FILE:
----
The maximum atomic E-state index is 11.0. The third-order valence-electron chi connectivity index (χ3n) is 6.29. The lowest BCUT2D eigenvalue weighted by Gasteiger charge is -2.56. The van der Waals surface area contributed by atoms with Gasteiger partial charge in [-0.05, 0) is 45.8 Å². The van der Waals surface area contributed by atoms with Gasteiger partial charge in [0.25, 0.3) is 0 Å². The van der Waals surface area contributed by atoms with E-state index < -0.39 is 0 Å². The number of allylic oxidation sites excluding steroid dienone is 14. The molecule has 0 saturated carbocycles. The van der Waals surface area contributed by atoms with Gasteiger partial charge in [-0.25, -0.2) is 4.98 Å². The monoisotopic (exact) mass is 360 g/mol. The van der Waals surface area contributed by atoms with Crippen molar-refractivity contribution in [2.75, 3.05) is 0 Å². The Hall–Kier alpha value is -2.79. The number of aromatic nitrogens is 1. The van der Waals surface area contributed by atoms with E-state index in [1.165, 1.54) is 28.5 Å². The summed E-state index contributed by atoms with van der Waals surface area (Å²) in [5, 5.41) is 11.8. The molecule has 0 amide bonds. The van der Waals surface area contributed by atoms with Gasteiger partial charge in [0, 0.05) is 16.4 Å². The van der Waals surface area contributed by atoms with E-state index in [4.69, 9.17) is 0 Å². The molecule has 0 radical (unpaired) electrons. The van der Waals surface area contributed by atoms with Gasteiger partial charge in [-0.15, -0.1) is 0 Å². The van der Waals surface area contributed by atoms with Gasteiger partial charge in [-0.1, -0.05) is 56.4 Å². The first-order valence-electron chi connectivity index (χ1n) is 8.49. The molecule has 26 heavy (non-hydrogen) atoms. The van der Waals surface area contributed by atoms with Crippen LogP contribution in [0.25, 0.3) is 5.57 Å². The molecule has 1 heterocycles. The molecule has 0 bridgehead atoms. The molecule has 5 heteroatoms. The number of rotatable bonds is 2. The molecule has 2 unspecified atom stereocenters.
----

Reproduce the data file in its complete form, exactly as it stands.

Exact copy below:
The maximum atomic E-state index is 11.0. The third-order valence-electron chi connectivity index (χ3n) is 6.29. The lowest BCUT2D eigenvalue weighted by Gasteiger charge is -2.56. The van der Waals surface area contributed by atoms with Gasteiger partial charge in [-0.05, 0) is 45.8 Å². The van der Waals surface area contributed by atoms with Gasteiger partial charge in [0.25, 0.3) is 0 Å². The van der Waals surface area contributed by atoms with E-state index < -0.39 is 0 Å². The number of allylic oxidation sites excluding steroid dienone is 14. The molecule has 0 saturated carbocycles. The van der Waals surface area contributed by atoms with Gasteiger partial charge in [-0.25, -0.2) is 4.98 Å². The monoisotopic (exact) mass is 360 g/mol. The van der Waals surface area contributed by atoms with Crippen molar-refractivity contribution in [2.75, 3.05) is 0 Å². The Hall–Kier alpha value is -2.79. The number of aromatic nitrogens is 1. The van der Waals surface area contributed by atoms with E-state index in [1.165, 1.54) is 28.5 Å². The summed E-state index contributed by atoms with van der Waals surface area (Å²) in [5, 5.41) is 11.8. The molecule has 0 amide bonds. The van der Waals surface area contributed by atoms with Gasteiger partial charge in [0, 0.05) is 16.4 Å². The van der Waals surface area contributed by atoms with E-state index in [4.69, 9.17) is 0 Å². The molecule has 0 radical (unpaired) electrons. The van der Waals surface area contributed by atoms with Gasteiger partial charge in [-0.15, -0.1) is 0 Å². The van der Waals surface area contributed by atoms with Gasteiger partial charge in [-0.1, -0.05) is 56.4 Å². The first-order valence-electron chi connectivity index (χ1n) is 8.49. The molecule has 26 heavy (non-hydrogen) atoms. The van der Waals surface area contributed by atoms with Crippen LogP contribution in [0.25, 0.3) is 5.57 Å². The molecule has 1 heterocycles. The molecule has 0 bridgehead atoms. The molecule has 5 heteroatoms. The number of rotatable bonds is 2. The molecule has 2 unspecified atom stereocenters.